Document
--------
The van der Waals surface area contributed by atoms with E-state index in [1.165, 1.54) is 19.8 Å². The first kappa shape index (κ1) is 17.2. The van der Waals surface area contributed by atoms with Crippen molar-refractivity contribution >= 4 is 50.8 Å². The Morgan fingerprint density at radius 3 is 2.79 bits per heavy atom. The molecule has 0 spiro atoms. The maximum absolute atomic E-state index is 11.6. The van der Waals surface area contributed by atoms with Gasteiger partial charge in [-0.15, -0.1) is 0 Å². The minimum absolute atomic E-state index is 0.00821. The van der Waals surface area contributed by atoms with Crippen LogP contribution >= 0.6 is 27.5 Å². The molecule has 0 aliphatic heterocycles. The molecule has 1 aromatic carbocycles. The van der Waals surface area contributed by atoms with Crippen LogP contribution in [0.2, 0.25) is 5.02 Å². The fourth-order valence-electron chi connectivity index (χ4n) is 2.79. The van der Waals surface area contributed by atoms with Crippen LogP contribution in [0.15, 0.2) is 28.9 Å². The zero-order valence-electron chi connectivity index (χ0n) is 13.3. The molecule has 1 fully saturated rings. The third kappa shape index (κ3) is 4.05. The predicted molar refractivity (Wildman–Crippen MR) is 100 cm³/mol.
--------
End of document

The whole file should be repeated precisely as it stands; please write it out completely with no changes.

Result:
The van der Waals surface area contributed by atoms with E-state index in [1.165, 1.54) is 19.8 Å². The first kappa shape index (κ1) is 17.2. The van der Waals surface area contributed by atoms with Crippen molar-refractivity contribution >= 4 is 50.8 Å². The Morgan fingerprint density at radius 3 is 2.79 bits per heavy atom. The molecule has 0 spiro atoms. The maximum absolute atomic E-state index is 11.6. The van der Waals surface area contributed by atoms with Gasteiger partial charge in [-0.15, -0.1) is 0 Å². The minimum absolute atomic E-state index is 0.00821. The van der Waals surface area contributed by atoms with Crippen LogP contribution >= 0.6 is 27.5 Å². The molecule has 0 aliphatic heterocycles. The molecule has 1 aromatic carbocycles. The van der Waals surface area contributed by atoms with Crippen LogP contribution in [0.2, 0.25) is 5.02 Å². The fourth-order valence-electron chi connectivity index (χ4n) is 2.79. The van der Waals surface area contributed by atoms with Crippen LogP contribution in [0.15, 0.2) is 28.9 Å². The zero-order valence-electron chi connectivity index (χ0n) is 13.3. The molecule has 1 fully saturated rings. The third kappa shape index (κ3) is 4.05. The predicted molar refractivity (Wildman–Crippen MR) is 100 cm³/mol.